If a mistake is made, the user can return to the previous entry by pressing shift+tab on the keyboard, or by selecting the entity to be corrected using the mouse (one can also move forward in the entity list by just pressing tab). Mousing over a reconciled entity also shows the name of the entity it was resolved against for quick verification in case of doubt.

If an entity does not have any matches in the reconciliation database, the user should select ''0'' to mark it as such. This will turn the entry border yellow in the list on the left, to distinguish it from the red of unhandled entries.

The user interface also tracks overall progress in the dataset by a progress bar appearing at the bottom of the left column. This same progress bar also appears in the main page project list view.

Migrating a project between web browsers or computers

All the data of a project resides in the local storage of the web browser used. Thus, to work on a project on a different computer or browser, the project must be exported from the original and imported into the new environment. This can be done in the project configuration view (which is available by clicking Configure in the main project view). Once in the project view, the project can be exported by clicking on Export project. The resulting json file can then be copied to the new environment, and imported there (by navigating to the main page on the new browser, creating a new project there and then by clicking on the Import project button).

Exporting project data

Once a project has been completely reconciled (or at any time in between), its reconciliation data can be exported from the project by clicking on the Export CSV button on the main project page. This will download the project data as a CSV file with the reconciliation database ids occupying the second column.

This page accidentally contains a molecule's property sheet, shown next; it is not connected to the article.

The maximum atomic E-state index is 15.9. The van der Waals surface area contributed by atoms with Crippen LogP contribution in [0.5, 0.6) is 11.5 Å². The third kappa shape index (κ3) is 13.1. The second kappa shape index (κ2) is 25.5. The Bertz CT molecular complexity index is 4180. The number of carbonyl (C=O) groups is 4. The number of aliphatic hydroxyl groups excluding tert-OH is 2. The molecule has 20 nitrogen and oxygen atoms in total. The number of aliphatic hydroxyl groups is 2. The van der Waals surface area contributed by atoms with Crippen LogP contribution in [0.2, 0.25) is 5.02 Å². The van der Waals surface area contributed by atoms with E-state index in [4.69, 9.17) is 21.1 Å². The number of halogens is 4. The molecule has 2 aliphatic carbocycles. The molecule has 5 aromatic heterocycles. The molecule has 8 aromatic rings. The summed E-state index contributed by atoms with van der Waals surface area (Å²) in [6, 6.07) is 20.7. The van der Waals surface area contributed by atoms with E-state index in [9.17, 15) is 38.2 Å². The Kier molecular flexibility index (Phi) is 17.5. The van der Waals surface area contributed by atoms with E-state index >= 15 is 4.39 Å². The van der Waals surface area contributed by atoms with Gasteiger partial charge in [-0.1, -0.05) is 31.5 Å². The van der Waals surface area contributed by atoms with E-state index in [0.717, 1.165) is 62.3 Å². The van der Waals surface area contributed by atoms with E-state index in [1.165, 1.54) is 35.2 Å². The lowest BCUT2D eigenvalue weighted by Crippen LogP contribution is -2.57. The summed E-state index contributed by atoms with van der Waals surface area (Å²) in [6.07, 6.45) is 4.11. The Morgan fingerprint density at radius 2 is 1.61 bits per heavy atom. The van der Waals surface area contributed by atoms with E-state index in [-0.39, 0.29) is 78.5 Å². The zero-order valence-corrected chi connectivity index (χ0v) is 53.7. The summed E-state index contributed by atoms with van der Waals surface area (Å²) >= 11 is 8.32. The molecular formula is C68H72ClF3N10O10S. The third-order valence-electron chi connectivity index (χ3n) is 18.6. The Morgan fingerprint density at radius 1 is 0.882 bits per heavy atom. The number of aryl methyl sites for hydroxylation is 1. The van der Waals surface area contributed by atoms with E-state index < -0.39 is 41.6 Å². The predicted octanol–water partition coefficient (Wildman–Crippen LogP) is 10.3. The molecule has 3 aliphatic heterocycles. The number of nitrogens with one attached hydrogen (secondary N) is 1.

If desired, the project can then be deleted from the configuration view by clicking on Delete project, or reused for another dataset by just loading new data into it.

Configuring a new reconciliation endpoint into Recon

(not for end-users, only for those needing to do so)

A Recon endpoint configuration consists of a SPARQL endpoint and a match query template. Two quite complete examples of such configurations are given in the examples folder of the project, and repeated here:

EMLO places

This configuration is used by the EMLO project to strongly identify places. The complete query template is as follows:

PREFIX rdfs: <http://www.w3.org/2000/01/rdf-schema#>
PREFIX skos: <http://www.w3.org/2004/02/skos/core#>
PREFIX text: <http://jena.apache.org/text#>
PREFIX pf: <http://jena.hpl.hp.com/ARQ/property#>
PREFIX sf: <http://ldf.fi/similarity-functions#>
PREFIX crm: <http://www.cidoc-crm.org/cidoc-crm/>
PREFIX emlos: <http://emlo.bodleian.ox.ac.uk/schema#>
SELECT ?queryId ?entity (SAMPLE(?l) AS ?label)  (GROUP_CONCAT(DISTINCT ?al;separator=", ") AS ?alabel) (SAMPLE(?sc) AS ?score) (SAMPLE(?url) AS ?link) {